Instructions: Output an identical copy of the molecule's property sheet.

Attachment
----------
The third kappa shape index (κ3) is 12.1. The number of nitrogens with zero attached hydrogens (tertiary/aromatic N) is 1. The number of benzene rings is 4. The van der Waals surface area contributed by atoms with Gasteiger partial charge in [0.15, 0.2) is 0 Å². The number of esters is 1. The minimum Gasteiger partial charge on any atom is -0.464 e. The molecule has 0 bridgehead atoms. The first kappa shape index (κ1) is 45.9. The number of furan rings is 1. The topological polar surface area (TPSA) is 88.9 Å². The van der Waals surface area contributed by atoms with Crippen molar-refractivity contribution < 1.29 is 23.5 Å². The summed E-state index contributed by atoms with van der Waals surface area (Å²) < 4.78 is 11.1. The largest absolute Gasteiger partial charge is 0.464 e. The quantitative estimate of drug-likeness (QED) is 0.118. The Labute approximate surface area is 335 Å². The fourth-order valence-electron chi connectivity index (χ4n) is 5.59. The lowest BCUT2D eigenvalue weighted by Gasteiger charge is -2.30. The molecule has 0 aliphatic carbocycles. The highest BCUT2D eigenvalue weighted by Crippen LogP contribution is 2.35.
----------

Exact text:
The third kappa shape index (κ3) is 12.1. The number of nitrogens with zero attached hydrogens (tertiary/aromatic N) is 1. The number of benzene rings is 4. The van der Waals surface area contributed by atoms with Gasteiger partial charge in [0.15, 0.2) is 0 Å². The number of esters is 1. The minimum Gasteiger partial charge on any atom is -0.464 e. The molecule has 0 bridgehead atoms. The first kappa shape index (κ1) is 45.9. The number of furan rings is 1. The topological polar surface area (TPSA) is 88.9 Å². The van der Waals surface area contributed by atoms with Crippen molar-refractivity contribution < 1.29 is 23.5 Å². The summed E-state index contributed by atoms with van der Waals surface area (Å²) < 4.78 is 11.1. The largest absolute Gasteiger partial charge is 0.464 e. The quantitative estimate of drug-likeness (QED) is 0.118. The Labute approximate surface area is 335 Å². The fourth-order valence-electron chi connectivity index (χ4n) is 5.59. The lowest BCUT2D eigenvalue weighted by Gasteiger charge is -2.30. The molecule has 0 aliphatic carbocycles. The highest BCUT2D eigenvalue weighted by Crippen LogP contribution is 2.35.